Posted on Feb 14, 2021
In January, an average of €9.2 billion in shares was traded in Amsterdam per day, according to Britain's Financial Times (FT). That trading volume was a four-fold increase over December, the final month of the UK's Brexit transition period.
Most significantly, this statistic means Amsterdam is now the largest European centre for equity trading.
Turquoise, a trading platform, moved because Brussels does not grant the British stock exchange regulator the same status after Brexit as regulators in the European Union. In other words, the EU and the UK do not recognise each other's rules.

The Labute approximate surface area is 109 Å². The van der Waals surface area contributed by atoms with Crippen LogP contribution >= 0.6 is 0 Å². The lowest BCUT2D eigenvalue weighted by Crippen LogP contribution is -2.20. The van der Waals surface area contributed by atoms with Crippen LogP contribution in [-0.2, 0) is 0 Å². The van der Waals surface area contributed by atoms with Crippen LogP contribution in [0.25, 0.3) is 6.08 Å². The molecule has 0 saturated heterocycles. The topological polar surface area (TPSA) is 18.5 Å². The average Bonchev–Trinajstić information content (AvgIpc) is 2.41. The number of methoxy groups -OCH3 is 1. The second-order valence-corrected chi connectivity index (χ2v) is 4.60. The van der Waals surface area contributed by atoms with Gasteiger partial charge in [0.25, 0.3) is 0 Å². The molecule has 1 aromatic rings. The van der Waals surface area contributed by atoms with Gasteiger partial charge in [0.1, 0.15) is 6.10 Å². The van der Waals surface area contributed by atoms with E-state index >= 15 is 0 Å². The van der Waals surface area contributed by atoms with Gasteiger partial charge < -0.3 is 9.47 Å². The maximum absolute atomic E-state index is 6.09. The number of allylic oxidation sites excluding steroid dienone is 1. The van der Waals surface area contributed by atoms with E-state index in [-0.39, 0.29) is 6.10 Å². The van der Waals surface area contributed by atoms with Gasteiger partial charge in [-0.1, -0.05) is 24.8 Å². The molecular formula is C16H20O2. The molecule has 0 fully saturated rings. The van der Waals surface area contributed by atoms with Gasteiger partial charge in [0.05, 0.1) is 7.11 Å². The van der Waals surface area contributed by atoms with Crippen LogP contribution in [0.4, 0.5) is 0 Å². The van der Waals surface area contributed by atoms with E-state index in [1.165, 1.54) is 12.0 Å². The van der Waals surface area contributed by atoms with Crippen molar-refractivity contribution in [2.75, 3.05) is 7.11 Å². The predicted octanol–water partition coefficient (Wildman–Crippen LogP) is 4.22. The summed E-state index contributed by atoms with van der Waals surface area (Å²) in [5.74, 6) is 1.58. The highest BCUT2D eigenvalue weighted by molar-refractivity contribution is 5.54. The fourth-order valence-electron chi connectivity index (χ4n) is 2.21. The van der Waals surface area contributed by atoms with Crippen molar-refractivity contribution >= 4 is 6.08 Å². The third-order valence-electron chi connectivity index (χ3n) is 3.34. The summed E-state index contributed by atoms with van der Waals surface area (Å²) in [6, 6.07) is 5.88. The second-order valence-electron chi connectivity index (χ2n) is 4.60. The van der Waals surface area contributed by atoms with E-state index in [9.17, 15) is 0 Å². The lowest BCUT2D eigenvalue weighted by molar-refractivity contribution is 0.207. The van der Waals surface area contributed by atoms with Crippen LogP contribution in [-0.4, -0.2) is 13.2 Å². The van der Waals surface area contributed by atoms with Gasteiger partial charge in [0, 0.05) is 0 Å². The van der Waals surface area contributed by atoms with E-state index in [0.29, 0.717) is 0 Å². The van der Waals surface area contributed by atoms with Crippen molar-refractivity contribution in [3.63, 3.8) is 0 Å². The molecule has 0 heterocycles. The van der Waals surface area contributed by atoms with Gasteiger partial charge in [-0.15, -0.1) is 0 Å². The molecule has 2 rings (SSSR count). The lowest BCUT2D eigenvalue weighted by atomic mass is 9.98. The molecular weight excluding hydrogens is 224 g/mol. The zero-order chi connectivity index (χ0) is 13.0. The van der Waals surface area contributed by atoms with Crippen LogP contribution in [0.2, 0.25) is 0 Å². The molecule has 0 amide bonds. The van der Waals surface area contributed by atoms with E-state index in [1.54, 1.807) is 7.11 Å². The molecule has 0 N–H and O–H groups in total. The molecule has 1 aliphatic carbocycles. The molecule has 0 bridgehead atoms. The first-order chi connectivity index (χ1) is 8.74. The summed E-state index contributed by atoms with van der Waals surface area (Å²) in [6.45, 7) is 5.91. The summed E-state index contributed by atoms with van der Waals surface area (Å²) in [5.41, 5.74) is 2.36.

Without a so-called "equivalence clause", European trading platforms had to move to Amsterdam, Dublin, and Paris. As a direct result, about €6.5 billion in deals disappeared from London.
According to Bloomberg, the Dutch Ministry of Economic Affairs actively lobbied to entice financial trading firms to relocate there. In addition, managers of those companies would be driven around Amsterdam free of charge for appointments with regulators, real estate agents and executives of flash trading companies.
CBOE (Chicago Board Options Exchange) and FT declared Amsterdam the "early winner of Brexit".
Analyst Anish Puaar of Rosenblatt Securities remains positive about the situation on the London stock exchange. He calls it "symbolic" that London is losing its status as a European trading centre, but also sees it as an opportunity for the British to "find their own trading niche," NL Times reported.
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